I was navigating the backroads home one evening when I happened upon a committee of turkey vultures closing in on the carcass of a possum lying there amidst the stubble of cornfield. They were waddling and hopping and gliding toward it until I interrupted them by rolling to a stop not too far away. I watched them for a bit, marveling at their bald heads and their interesting combination of awkwardness and grace. Soon, though, I began to feel guilty for keeping them from their dinner, so I moved on.
We often think of vultures as ugly birds, hideous and disgusting even, simply for being what they are. I’ve come to view them much more compassionately, however, for reasons that will become clear. I even had my heartstrings tugged by one who’d made the mistake of feeding on the crumpled body of a deer too close to the roadside, only to end up flattened beneath the tires of a fast-moving vehicle. Even scavengers are sometimes denied the simple pleasure of a putrid meal in this cruel world!
We humans often think of ourselves as beings of such refinement, don’t we? Unlike the vultures, we dine in places both comfortable to the body and pleasing to the eye. We delight in flavors both subtle and bold, intriguing and familiar. We wield our cutlery with delicate precision, and dab at the corners of our mouths whenever our lips become too moist. We celebrate dishes of elegant simplicity and creative complexity alike, crafted by artisans toiling in their kitchens to elevate to the highest levels the offerings of farmers, butchers, fishermen, and so forth. This dining experience is not simply for survival’s sake. We would do this for the sheer enjoyment of it regardless of the nature of our existence. At least that’s what we like to pretend. We dare not think of ourselves as hunters and gatherers with blood and mud matted in our hair and caked underneath our fingernails. No, that was a previous lifetime, one from which we’ve evolved so far we can scarcely imagine it any longer.
Perhaps that’s why turkey vultures disgust some of us so. We catch glimpses of them riding the air currents, ever-vigilant for the scent of decay, and we’re reminded of what we’d just as soon forget – that death lies in wait just over our horizon, or even in our midst. As much as we’d like to keep it at arm’s length with rituals of refinement, one day it will come for us and there’ll be nothing we can say or do about it. But whereas we might like to run and hide from death, the turkey vulture seeks it out and embraces it. Death is life to them. They thrust their bald heads into its fetid piles and commence to ripping and tearing it with gusto. They fill their bellies with its rotting mess and fly away, to feed their young and then return for more.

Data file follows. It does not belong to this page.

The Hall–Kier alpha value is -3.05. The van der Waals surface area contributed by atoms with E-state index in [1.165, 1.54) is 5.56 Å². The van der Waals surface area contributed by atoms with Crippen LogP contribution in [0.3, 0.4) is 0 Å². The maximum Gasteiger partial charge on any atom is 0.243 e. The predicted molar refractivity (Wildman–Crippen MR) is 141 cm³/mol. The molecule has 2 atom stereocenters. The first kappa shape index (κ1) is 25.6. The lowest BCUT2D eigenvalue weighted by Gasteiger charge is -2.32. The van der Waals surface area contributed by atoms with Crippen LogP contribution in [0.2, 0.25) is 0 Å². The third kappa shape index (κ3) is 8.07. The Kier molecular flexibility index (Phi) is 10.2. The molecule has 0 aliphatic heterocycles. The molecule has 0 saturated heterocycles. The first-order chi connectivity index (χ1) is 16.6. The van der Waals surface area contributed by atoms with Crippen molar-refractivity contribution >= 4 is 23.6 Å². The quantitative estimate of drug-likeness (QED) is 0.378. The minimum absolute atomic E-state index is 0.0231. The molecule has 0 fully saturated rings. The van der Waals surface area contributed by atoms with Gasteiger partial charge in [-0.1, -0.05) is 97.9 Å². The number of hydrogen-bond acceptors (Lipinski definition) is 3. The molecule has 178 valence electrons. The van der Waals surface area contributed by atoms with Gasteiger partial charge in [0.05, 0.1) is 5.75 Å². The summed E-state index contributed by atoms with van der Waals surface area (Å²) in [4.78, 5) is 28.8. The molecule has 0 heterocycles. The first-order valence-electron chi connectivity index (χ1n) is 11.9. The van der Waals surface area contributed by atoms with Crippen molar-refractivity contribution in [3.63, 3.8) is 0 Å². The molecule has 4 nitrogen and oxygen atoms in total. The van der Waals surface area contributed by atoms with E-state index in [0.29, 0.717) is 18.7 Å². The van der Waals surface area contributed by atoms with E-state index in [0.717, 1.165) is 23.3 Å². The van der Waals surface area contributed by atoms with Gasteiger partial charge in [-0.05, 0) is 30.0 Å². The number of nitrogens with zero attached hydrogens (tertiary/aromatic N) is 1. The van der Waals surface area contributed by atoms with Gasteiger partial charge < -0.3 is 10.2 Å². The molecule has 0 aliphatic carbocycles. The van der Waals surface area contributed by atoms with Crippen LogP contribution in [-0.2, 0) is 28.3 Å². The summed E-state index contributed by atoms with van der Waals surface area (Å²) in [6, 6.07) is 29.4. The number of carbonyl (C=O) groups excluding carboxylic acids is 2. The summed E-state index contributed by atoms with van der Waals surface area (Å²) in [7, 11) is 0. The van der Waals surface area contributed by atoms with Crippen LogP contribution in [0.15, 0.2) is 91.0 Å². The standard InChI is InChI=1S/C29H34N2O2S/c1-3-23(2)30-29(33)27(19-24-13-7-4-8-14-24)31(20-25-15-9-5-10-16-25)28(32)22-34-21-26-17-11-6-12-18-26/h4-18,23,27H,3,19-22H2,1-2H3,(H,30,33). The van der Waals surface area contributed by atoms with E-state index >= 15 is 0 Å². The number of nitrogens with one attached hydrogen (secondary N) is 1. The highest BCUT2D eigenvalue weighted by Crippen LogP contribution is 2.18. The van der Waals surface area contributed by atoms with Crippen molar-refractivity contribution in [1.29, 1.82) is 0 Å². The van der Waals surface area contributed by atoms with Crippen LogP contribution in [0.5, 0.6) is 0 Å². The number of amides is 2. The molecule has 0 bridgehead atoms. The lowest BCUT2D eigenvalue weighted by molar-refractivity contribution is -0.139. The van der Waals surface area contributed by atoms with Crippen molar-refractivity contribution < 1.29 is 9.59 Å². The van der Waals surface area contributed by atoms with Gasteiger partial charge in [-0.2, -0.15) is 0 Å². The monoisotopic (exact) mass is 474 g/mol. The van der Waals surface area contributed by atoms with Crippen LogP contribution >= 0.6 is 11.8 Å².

When we develop insight into the true nature of emptiness, rather than thoughts of nihilism consuming us, a deep sense of compassion for all beings begins to arise
Is truth big enough to encompass these starkly different realities, and countless more for that matter? Well, off course it is. It is what is, after all. But what kind of truth transcends the reality of turkey vultures and human beings alike? For Buddhists, it is the Heart Sutra. For it is the Heart Sutra which has Avalokitesvara delivering Buddhism’s most transcendent teaching to the disciple, Sariputra, in terms such as the following:
Listen, Sariputra, form is emptiness (sunyata).
Emptiness is form.
Form does not differ from emptiness.
Emptiness does not differ from form.
That which is form is emptiness.
That which is emptiness is form.
The very same applies to feeling, idea, mental formations and consciousness.
Hear, Sariputra, all dharmas (everything that exists) are marked by emptiness.
They are neither created nor destroyed,
Neither defiled nor undefiled,
Neither increasing nor decreasing….
We arise from myriad causes and conditions to do that which we humans do. We are this form for a brief span of time, but this form is absent any absolute and permanent identity that we might call “our own.” Likewise, the turkey vultures, and all of life, and everything. We’re simply matter and energy changing form. That which disgusts one of us is life-giving to the other. That which provides one of us comfort prompts the other to flee for his life.
Vultures play a sacred role in Tibetan culture. So-called sky burials are common there. The body of the deceased is allowed to be eaten by vultures until (hopefully) nothing remains. Vultures, to the Tibetan people, are honored beings. Indeed, when we begin to see reality in terms of the emptiness that the Heart Sutra describes, we see all things as precious, sacred, and worthy of honor. As such, compassion can’t help but arise within us. We see more clearly our connectedness and commonality. Perhaps that’s why Avalokitesvara, the Bodhisattva of Compassion, was chosen to deliver this ultimate teaching on the true nature of reality – emptiness. When we develop insight into the true nature of emptiness, rather than thoughts of nihilism consuming us, a deep sense of compassion for all beings begins to arise – even for the vultures in our midst.
Copyright 2019 by Mark Robert Frank
All images are the property of the author unless otherwise noted.